The Endangered Species List 2013: Top Ten Most Endangered Plants
1. Western Prairie Fringed Orchid
Platanthera praeclara only exists in five U.S. states in the Midwest. The Endangered Species Coalition estimates that there are only 172 populations of this plant, with merely four with more than 1,000 plants. This is a wetland plant that grows in “prairie potholes”, indents left by glaciers in the recent ice age, 20,000 years ago. The main threats to this plant are development, overgrazing, fires, and global warming.
2. Rafflesia Flower
Rafflesia arnoldii is thought to be the largest flower on the planet. The flower itself does not have a structural stem, leaves, or roots. But what it does have is the pungent odors of decomposing flesh, hence the nickname corpse flower. It grows three feet in diameter, and weighs up to 24 pounds. The Rafflesia is parasitic, growing on the Tetrastigma vine in the forests of Borneo and Sumatra.
3. Georgia Aster
Symphyotrichum georgianum is native to southeastern United States. According to NatureServe.com, a conservation organization, this plant first grew in small clumps, but now there are about 60 populations of this plant due to natural habitat development.
4. Wiggin's Acalypha
Acalypha wigginsii is native to a tiny part of the Galapagos Islands. Construction work and loss of habitat are the main reasons these plants have declined in number. They are considered aCritically Endangered by the Galapagos Conservation Trust.
5. Texas Wild Rice
Zizania texana only has 140 clumps left, with a seemingly grim future ahead. Growing only in the freshwater of San Marcos River, this plant is endangered by lowering water levels caused by the Spring Lake Dam, according to the Center of Plant Conservation.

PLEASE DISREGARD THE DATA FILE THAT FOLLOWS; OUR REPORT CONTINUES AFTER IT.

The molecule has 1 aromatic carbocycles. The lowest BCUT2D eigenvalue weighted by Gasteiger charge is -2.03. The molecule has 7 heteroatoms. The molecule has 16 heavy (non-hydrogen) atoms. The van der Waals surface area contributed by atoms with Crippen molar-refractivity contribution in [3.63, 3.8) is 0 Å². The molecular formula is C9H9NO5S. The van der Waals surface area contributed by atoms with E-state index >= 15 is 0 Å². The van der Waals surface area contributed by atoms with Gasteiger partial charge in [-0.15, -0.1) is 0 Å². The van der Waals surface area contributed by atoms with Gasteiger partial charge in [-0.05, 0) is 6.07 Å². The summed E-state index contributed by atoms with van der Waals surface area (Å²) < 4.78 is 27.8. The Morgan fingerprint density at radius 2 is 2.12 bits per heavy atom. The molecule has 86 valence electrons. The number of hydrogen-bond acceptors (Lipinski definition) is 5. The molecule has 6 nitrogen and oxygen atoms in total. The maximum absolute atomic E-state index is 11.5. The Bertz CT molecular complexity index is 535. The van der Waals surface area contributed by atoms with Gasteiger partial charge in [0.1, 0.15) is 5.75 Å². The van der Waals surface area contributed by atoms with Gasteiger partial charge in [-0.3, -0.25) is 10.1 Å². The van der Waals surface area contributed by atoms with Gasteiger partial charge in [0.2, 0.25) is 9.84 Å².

6. Howell's Spectacular Thelypody
Thelypodium howellii ssp. spectabilis only has five populations remaining, all of them in Oregon's northeast. In 1999, about 30 thousand plants remained, but its population drops annually due to unnecessary grass mowing in the areas this plants calls home.
7. Stenogyne Kanehoana
This member of the mint family was said to be extinct in 2000, until one sighting of a plant confirmed it was still alive. Growing only in the Waianae Mountains of the island of Oahu, the stegyne kanehoana has dense, furry leaves. In 2001 in the Lyon Arborteum, it was discovered that cuttings of this plant can be grown sucessfully in captivity.
8. Ouachita Mountain Goldenrod
Thought to be a remnant of the last ice age, the actual population of Solidago ouachitensis is unknown. It live in three counties along the border of Arkansas and Oklahoma. It prefers to live in a cool moist climate, like the crests of Ouachita Mountains.
In 1992, there were about 150 plants of the Solanum drymophilum left. Native to Puerto Rico, this bush has sharp thorns that protect it from being eaten. It is close to extinction because of the harm that is done to a grazing animal that ingests it.
10. Arizona Agave
With less than 100 plants alive in 1984, Agave arizonica has managed to keep its population from declining considerably. Only two populations have survived, both located in Tonto National Forest of scalding Arizona. The New River Mountains and Sierra Anchas Mountains are thought to be the only habitats of this rare specimen by the Center of Plant Conservation.